Vlad Tenev is the co-founder of financial services company Robinhood, which recently made headline news. But what is Vlad Tenev’s net worth?

Vlad Tenev net worth

According to Celebrity Net Worth, Vladimir Tenev’s net worth stands at $1 billion. 

The Bulgarian-American entrepreneur and businessman co-founded trading platform Robinhood with his business partner, Baiju Bhatt, in 2013. Three years later, in 2016, their company was valued at $6 billion.

Then, in 2020, Robinhood reportedly made a revenue of $180 million. 

Forbes profiled Vladimir Tenev in 2016, when he was 28, as part of the series 30 Under 30: Finance.

Who is Robinhood’s Vladimir Tenev?

Born in Varna, on Bulgaria’s Black Sea coast, Tenev grew up in Washington, D.C. 

After earning a degree in mathematics from the prestigious Stanford University, Tenev attended the University of California, Los Angeles (UCLA), studying for a PhD.

Although both of Tenev’s parents worked for the World Bank, the young enterprising mathematician opted instead for entrepreneurship. 

He and Baiju Bhatt founded the commission-free stock trading app Robinhood in 2013. By 2016, over $2 billion worth of trades had taken place, commission-free, on the platform.

vlad tenev net worth
MOUNTAIN VIEW, CA – NOVEMBER 04: Vladimir Tenev attends the 7th Annual Breakthrough Prize Ceremony at NASA Ames Research Center on November 4, 2018 in Mountain View, California. (Photo by Taylor Hill/Getty Images)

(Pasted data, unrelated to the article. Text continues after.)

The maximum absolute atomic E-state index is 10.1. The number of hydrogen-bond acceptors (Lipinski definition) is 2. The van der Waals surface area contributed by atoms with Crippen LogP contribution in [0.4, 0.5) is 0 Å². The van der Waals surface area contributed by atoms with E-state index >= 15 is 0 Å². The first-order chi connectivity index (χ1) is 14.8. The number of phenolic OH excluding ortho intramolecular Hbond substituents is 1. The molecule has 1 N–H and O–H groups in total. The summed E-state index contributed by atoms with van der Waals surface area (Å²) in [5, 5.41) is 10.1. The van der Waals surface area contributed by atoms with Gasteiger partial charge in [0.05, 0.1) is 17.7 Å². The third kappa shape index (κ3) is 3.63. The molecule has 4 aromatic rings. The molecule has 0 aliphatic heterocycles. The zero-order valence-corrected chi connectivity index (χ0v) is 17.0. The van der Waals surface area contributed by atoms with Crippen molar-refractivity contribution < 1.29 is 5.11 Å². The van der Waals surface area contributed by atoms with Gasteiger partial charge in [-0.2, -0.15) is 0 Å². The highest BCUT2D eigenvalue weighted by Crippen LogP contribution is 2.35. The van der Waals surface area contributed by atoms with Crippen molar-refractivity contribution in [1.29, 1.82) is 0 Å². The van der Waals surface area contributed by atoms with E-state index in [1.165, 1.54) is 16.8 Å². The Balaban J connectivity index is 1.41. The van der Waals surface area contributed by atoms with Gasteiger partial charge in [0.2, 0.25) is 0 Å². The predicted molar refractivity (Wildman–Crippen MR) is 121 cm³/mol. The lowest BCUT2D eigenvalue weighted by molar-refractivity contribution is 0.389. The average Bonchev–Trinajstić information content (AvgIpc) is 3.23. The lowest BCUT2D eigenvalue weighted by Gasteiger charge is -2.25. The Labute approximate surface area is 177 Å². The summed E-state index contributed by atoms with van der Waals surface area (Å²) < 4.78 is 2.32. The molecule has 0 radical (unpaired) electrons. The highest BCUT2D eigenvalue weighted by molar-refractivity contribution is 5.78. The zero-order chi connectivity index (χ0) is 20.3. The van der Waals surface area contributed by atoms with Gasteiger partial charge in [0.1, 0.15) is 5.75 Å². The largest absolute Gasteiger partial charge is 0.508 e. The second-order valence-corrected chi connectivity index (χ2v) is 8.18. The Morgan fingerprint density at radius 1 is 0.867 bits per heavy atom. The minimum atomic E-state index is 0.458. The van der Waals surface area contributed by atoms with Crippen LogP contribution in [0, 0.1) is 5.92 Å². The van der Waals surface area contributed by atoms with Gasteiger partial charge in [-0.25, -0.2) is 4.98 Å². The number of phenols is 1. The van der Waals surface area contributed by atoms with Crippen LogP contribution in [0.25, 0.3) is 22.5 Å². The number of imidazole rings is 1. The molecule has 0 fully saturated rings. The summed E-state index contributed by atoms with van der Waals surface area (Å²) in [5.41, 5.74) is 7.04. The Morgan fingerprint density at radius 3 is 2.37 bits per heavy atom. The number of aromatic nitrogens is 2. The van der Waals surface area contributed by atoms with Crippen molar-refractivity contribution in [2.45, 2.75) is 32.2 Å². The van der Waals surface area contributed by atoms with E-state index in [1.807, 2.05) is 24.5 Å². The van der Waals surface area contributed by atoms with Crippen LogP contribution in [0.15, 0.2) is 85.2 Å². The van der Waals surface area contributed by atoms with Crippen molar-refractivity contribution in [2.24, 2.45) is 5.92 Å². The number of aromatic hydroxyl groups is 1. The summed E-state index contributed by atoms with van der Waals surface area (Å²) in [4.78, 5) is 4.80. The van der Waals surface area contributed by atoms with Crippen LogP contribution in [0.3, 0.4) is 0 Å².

The latest on Robinhood

Following the WallStreetBets–GameStop story – which saw Jon Stewart create a Twitter account just to join in the conversation – there has been a frenzy of news stories about the trading platform.

For example, the BBC reported that “confused investors” had inundated the unrelated World Wide Robin Hood Society, based in Nottingham.

Meanwhile, the Telegraph reported an 800% overnight increase in the Stockmarket price of Dogecoin, a joke cryptocurrency based on the Shiba Inu dog breed meme.

Elon Musk fuelled that particular fire by tweeting a mockup Vogue magazine cover, edited to read “Dogue”.

He also added his voice to the GameStop story, saying shorting was “legal only for vestigial reasons”.

Have something to tell us about this article?